The persona is rarely personified in a dream. It is usually a dream theme, rather than a dream figure: for example, the persona can be said to be present in a dream in which your clothes are stained, or you are naked or inappropriately dressed. At its best, the persona is just the ‘good impression’ you wish to present as you fill the roles society requires of you. But, of course, it can also be the ‘false impression’ you use to manipulate people’s opinions and behaviors.
And, at its worst, it can be mistaken, even by yourself, for your own true nature; sometimes we believe we really are what we pretend to be!... The Element Encyclopedia
If you orchestrate something, this means you make it happen and this dream may also be urging you to take action in your waking life.
If you find yourself conducting an orchestra, this means that you need to take control, but are you creating sweet music or disharmony? If you are a member of an orchestra, you are a vital part of a greater task. Are you in or out of tune? This could refer to your waking life, in which you might be blending in harmoniously with friends and colleagues, or conflicting with them.... The Element Encyclopedia
Or are you feeling so vulnerable that you are putting up emotional defenses to protect yourself? The symbol of the castle is that of a place where you can defend yourself from attack, so it may represent the methods you use to protect yourself from ‘attack’. On the other hand, your dream may highlight your self- imposed isolation from others, and the sense of security you get from being self- reliant.
If your stronghold came under siege, did you identify the faces of your attackers? Are these people you know in waking life? And did your dream defenses hold firm? If they did, this suggests that you are successfully fending off attempts to wound or get through to your emotions.
If you are a man who dreamed that you are laying siege to a castle, the Freudian interpretation is that it expresses your desire to have sex with a woman who has resisted your advances. The castle is also a place of historical interest, so it may suggest a need to look to the past for inspiration. It can also represent a mandala, a symmetrical pattern that symbolizes the psyche.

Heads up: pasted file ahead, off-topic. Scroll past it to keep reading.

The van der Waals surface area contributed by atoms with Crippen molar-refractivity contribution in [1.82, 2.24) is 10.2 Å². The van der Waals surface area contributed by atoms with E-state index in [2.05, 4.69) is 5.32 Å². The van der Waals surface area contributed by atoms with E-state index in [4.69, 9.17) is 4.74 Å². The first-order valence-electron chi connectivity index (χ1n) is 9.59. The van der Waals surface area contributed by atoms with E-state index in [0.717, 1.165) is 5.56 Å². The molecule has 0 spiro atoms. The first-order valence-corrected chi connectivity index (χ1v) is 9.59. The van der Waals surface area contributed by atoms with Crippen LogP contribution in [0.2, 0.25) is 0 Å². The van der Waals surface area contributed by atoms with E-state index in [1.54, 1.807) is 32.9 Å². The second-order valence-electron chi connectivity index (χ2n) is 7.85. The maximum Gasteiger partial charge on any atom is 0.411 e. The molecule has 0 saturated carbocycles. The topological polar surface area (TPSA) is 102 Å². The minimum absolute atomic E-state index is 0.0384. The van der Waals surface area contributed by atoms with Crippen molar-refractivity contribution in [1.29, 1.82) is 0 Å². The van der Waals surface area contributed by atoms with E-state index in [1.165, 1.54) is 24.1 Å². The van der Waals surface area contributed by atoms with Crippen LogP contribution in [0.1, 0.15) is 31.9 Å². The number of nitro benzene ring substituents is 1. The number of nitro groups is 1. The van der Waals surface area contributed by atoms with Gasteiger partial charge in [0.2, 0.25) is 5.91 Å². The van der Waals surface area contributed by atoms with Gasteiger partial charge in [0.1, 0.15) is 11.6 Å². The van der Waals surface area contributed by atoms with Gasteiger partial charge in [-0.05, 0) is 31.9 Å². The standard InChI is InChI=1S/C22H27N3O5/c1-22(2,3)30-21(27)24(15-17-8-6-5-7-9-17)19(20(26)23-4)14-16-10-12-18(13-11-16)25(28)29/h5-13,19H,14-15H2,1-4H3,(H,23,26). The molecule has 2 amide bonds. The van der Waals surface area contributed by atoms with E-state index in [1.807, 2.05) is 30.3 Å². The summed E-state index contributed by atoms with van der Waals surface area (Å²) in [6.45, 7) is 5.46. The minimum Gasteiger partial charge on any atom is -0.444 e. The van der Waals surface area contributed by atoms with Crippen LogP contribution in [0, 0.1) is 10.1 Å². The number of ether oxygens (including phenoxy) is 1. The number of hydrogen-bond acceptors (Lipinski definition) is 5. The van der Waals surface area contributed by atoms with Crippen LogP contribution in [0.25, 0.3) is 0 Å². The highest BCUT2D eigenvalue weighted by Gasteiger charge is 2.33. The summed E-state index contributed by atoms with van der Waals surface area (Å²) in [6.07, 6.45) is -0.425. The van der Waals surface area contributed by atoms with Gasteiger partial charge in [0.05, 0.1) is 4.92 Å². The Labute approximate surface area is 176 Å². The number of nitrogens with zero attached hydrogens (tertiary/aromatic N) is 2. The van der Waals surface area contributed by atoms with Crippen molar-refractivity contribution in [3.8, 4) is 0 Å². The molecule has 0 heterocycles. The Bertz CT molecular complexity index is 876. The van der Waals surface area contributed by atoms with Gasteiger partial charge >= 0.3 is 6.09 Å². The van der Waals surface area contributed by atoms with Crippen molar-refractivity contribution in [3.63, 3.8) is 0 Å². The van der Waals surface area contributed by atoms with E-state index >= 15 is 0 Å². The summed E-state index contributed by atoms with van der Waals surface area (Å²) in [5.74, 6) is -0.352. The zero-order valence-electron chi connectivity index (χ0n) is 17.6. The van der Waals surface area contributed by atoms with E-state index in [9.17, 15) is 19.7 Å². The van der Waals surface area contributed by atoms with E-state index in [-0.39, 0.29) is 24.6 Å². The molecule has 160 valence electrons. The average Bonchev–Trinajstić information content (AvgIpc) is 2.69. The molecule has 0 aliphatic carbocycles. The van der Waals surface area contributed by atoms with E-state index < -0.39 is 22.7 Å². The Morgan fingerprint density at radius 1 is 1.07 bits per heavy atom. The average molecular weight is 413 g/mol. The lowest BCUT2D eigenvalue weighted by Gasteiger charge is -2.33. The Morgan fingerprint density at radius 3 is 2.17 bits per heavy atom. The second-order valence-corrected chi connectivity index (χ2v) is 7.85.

If a courtyard or moat appears in the dream, this again refers to protection or the desire to feel safe and secure. The shape of the moat or courtyard will also be relevant.... The Element Encyclopedia
Disaster dreams in which you see people engulfed in a burning building should make you consider both your reaction and your personal connection with the disaster—if any.
If you are merely a spectator in the dream, too scared to move or offer your help, you should ask yourself whether you are equally fearful of life, or whether you are less forceful than you need to be.
If any of your friends, colleagues or family members are trapped in the building and you know you should help them, your dream may be telling you to take a more active part in their lives.
If you dreamed that you were in the burning building or that the building was falling down around you, consider whether your life is also collapsing around you. To dream of being burned alive may express your fears of a new relationship or phase of life. Finally if you are fire-fighting in your dream, this is a positive sign as it shows you are putting up a fight in real life.... The Element Encyclopedia
Another explanation of such dreams is that it is time for you to be more independent and self-reliant by moving away from your parents. When life forces you into permanently or temporarily losing your parents, either by death or by other circumstances such as foreign travel, you may experience dreams of being orphaned. The dream might not refer to your relationship with your family at all, but might be telling you that you are feeling abandoned, unloved, rejected and misunderstood by your partner, friends or colleagues in waking life.
If this is the case, the dream connects to feelings of belonging or not belonging in waking life.
If you are looking after an orphan in your dream, you are attempting to heal that part of you that feels unloved.... The Element Encyclopedia
According to a Jungian interpretation, social gatherings suggest different aspects of yourself in waking life. In all large gatherings of people there is usually a strong emotional charge of either good feelings and generosity of spirit, or tension, conflict and stress.
If you find yourself part of a gathering in your dream, you can begin your interpretation by considering the basic atmosphere and feeling of the occasion.
Whether you are celebrating a special occasion in your dream, catching up with friends or colleagues or being bustled along in a busy, crowded street, the people who surround you, your reaction to them, their reaction to you and the events that occurred in the dream all suggest your personal likes and dislikes.